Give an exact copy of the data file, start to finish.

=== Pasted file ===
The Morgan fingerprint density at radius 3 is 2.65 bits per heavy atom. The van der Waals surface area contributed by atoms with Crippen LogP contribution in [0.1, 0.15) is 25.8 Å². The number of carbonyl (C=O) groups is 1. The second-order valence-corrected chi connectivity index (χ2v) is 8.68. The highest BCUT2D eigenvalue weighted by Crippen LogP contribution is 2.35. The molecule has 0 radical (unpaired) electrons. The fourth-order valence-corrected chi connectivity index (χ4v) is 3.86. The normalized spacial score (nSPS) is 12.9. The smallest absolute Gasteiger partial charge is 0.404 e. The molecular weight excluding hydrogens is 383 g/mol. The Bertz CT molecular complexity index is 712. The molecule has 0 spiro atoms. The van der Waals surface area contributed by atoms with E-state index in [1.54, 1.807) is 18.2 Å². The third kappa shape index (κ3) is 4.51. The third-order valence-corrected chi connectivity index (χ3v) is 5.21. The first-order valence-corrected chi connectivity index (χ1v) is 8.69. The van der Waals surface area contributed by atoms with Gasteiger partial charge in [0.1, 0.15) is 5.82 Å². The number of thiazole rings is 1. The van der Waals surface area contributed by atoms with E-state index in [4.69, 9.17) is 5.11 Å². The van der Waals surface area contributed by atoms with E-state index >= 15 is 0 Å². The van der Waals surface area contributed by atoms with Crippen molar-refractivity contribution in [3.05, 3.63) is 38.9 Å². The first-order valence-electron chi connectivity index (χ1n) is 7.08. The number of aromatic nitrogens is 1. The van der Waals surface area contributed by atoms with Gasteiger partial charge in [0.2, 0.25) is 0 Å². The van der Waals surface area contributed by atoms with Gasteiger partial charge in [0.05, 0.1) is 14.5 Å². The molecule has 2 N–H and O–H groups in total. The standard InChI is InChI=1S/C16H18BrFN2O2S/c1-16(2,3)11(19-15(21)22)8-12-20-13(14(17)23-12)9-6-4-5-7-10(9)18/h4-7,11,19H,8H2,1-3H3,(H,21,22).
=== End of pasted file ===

The Morgan fingerprint density at radius 3 is 2.65 bits per heavy atom. The van der Waals surface area contributed by atoms with Crippen LogP contribution in [0.1, 0.15) is 25.8 Å². The number of carbonyl (C=O) groups is 1. The second-order valence-corrected chi connectivity index (χ2v) is 8.68. The highest BCUT2D eigenvalue weighted by Crippen LogP contribution is 2.35. The molecule has 0 radical (unpaired) electrons. The fourth-order valence-corrected chi connectivity index (χ4v) is 3.86. The normalized spacial score (nSPS) is 12.9. The smallest absolute Gasteiger partial charge is 0.404 e. The molecular weight excluding hydrogens is 383 g/mol. The Bertz CT molecular complexity index is 712. The molecule has 0 spiro atoms. The van der Waals surface area contributed by atoms with E-state index in [1.54, 1.807) is 18.2 Å². The third kappa shape index (κ3) is 4.51. The third-order valence-corrected chi connectivity index (χ3v) is 5.21. The first-order valence-corrected chi connectivity index (χ1v) is 8.69. The van der Waals surface area contributed by atoms with Gasteiger partial charge in [0.1, 0.15) is 5.82 Å². The number of thiazole rings is 1. The van der Waals surface area contributed by atoms with E-state index in [4.69, 9.17) is 5.11 Å². The van der Waals surface area contributed by atoms with E-state index >= 15 is 0 Å². The van der Waals surface area contributed by atoms with Crippen molar-refractivity contribution in [3.05, 3.63) is 38.9 Å². The first-order valence-electron chi connectivity index (χ1n) is 7.08. The number of aromatic nitrogens is 1. The van der Waals surface area contributed by atoms with Gasteiger partial charge in [0.2, 0.25) is 0 Å². The van der Waals surface area contributed by atoms with Gasteiger partial charge in [0.05, 0.1) is 14.5 Å². The molecule has 2 N–H and O–H groups in total. The standard InChI is InChI=1S/C16H18BrFN2O2S/c1-16(2,3)11(19-15(21)22)8-12-20-13(14(17)23-12)9-6-4-5-7-10(9)18/h4-7,11,19H,8H2,1-3H3,(H,21,22).